The Lovely Bones by Alice Sebold

I finished this book about three weeks ago, and it’s taken me nearly that long to figure out what I thought about it.  I’ve come to the conclusion that I did, in fact, like it, but not for the reasons I anticipated when I started the book.  Actually, immediately after finishing the book I decided that I didn’t like it much and that it was sort of a flop.  I think the reason for that initial reaction is that I had misled myself regarding the author’s intention and tone before starting it.  And because of that, I want to give anyone else who may pick up this book a heads up so that they can either relax and enjoy it for what it is or decide not to read it at all.

So here’s the heads up:  Despite the fact that in the first chapter of this book a 14-year old girl is brutally raped and murdered and the murderer gets off scott-free, this is not a thrilling crime drama.  The book is written from the point of view of the victim, Susie Salmon, as she watches things unfold from heaven.  She watches her murderer, Mr. Harvey, dispose of her body.  She watches the events in her neighborhood as her family discovers her missing and follows the investigation that goes nowhere.  But most of the book is Susie watching her family and friends recover from her death and move on with their own lives in the months and years to follow.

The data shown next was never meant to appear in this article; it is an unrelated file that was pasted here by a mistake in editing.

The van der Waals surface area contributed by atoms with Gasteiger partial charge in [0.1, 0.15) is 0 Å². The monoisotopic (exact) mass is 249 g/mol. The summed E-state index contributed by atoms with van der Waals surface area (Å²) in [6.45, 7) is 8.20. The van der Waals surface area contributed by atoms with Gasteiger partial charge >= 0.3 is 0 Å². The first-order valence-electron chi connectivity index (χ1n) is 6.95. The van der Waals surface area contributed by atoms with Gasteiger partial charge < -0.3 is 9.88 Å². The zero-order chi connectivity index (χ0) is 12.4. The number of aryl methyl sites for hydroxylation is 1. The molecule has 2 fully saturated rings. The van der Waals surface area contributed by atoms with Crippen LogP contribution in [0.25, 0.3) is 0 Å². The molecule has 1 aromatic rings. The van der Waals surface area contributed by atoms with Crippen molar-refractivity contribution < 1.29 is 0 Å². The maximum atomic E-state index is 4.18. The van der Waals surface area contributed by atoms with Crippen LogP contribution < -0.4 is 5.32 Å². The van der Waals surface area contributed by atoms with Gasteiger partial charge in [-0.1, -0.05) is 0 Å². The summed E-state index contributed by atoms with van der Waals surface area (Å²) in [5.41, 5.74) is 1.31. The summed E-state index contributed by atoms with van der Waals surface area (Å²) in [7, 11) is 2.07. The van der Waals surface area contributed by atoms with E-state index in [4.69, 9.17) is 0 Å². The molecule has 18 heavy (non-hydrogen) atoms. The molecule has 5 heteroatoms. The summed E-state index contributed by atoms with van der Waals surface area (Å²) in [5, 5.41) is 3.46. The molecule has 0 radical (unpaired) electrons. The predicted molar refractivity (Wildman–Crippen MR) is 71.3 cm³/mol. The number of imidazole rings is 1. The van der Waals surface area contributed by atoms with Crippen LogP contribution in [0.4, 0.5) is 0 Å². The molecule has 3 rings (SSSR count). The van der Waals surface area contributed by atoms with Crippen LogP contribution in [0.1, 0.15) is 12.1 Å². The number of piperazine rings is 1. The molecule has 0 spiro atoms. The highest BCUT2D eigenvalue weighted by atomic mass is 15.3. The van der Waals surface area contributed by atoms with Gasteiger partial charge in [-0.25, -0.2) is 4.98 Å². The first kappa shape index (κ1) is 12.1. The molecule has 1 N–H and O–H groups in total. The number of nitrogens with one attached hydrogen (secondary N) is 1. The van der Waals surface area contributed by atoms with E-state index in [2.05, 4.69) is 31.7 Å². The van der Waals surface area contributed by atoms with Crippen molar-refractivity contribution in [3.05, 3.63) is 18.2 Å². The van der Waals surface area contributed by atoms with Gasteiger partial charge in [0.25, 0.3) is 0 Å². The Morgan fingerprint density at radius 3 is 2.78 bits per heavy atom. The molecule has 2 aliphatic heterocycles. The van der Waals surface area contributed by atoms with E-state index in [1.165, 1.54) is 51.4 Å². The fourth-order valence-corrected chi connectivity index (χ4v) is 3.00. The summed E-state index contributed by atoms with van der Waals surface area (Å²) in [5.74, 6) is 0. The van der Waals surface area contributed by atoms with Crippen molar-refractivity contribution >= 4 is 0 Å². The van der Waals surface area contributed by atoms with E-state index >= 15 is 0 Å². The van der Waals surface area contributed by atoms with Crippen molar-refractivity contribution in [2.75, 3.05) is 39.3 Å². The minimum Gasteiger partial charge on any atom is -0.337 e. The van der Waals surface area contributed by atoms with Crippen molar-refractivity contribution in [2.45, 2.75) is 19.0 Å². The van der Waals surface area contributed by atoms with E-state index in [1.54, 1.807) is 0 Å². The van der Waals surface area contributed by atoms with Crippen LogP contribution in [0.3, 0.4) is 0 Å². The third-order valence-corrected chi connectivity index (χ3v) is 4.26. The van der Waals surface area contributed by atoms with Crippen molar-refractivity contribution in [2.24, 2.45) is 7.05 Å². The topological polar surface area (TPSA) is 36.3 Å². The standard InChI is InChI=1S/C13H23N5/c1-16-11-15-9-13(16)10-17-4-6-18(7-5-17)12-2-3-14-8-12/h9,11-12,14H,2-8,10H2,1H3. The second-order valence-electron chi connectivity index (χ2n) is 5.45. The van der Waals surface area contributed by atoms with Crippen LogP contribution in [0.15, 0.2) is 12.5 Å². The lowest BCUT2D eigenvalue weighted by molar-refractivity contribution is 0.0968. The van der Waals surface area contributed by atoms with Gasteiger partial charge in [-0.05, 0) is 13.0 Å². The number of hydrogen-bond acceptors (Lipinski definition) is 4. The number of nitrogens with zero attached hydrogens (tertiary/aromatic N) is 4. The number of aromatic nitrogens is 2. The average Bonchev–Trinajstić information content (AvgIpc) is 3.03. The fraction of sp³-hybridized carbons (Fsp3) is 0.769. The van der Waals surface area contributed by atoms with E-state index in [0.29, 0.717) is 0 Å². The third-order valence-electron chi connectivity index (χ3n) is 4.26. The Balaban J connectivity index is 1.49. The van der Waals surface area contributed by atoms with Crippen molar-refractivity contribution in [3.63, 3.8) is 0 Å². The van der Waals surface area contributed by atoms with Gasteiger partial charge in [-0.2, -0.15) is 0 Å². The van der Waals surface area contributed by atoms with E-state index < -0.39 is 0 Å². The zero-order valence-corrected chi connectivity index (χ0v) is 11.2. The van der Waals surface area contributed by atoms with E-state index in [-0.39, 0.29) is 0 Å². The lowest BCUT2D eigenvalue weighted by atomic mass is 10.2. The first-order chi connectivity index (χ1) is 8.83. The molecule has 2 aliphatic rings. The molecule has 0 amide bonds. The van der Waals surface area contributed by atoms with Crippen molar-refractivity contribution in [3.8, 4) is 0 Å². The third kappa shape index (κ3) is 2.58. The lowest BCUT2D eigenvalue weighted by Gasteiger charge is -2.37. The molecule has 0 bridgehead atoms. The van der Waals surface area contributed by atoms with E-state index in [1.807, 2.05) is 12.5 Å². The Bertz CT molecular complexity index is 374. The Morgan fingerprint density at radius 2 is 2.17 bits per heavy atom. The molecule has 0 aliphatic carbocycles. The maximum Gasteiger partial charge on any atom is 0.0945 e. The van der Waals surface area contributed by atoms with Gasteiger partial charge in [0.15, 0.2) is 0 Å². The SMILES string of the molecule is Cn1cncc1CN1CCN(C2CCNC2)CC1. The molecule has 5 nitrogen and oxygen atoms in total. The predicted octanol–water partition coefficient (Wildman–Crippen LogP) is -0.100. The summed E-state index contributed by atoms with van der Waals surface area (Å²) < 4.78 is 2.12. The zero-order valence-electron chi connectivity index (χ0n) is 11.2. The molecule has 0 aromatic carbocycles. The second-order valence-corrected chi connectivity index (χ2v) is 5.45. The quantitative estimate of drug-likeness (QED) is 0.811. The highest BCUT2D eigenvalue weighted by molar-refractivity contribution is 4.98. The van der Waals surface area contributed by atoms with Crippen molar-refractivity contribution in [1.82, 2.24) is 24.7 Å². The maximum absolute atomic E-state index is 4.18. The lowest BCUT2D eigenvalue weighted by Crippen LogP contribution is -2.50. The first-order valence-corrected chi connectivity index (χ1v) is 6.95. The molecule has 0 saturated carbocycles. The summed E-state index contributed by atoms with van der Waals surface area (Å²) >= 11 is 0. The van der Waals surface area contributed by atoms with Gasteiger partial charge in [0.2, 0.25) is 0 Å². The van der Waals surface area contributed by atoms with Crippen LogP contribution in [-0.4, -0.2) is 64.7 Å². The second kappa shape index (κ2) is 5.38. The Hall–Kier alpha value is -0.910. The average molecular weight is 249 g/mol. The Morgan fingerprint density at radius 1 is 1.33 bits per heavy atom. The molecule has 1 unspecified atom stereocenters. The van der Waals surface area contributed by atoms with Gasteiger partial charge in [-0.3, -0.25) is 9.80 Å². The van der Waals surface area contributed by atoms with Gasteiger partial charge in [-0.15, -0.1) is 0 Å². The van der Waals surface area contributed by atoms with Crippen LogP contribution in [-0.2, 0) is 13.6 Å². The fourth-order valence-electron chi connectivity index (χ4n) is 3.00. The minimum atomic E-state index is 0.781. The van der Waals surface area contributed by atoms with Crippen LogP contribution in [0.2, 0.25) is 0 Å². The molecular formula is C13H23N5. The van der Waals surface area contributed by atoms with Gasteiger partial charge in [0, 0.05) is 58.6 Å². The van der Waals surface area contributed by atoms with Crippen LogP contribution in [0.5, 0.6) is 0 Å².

Susie describes heaven as a pleasant place where anything she wants appears almost before she can think of it.  But what Susie wants most of all is what she can’t have, and that is to be back among the living and those she loves.  And that’s where the book really shows its mettle:  Amidst Susie’s incredible longing she takes notice of the beautiful details of the living.  She remembers moments of her life that she took for granted, and she sees the people in her life more clearly than before.  Her observations are even-toned and rarely judgmental, even when watching her mother break down and leave her family.  Eventually, Susie seems to find peace within herself and her message to the reader is to enjoy life, notice its details, both beautiful and unpleasant and to be grateful for the experience.

The book has been made into a movie, which I have not seen yet, but plan to.  From the previews it appears that it may take on a slightly more supernatural spin, maybe more of a thriller.  Come to think of it, that may be why I thought the book would be different than it was.

“The Lonely Bones” is a few years old now, and since it came out in 2002, Sebold has written a second novel, “The Almost Moon” which has had mixed reviews.

Published in: on June 27, 2010 at 6:07 pm  Leave a Comment  
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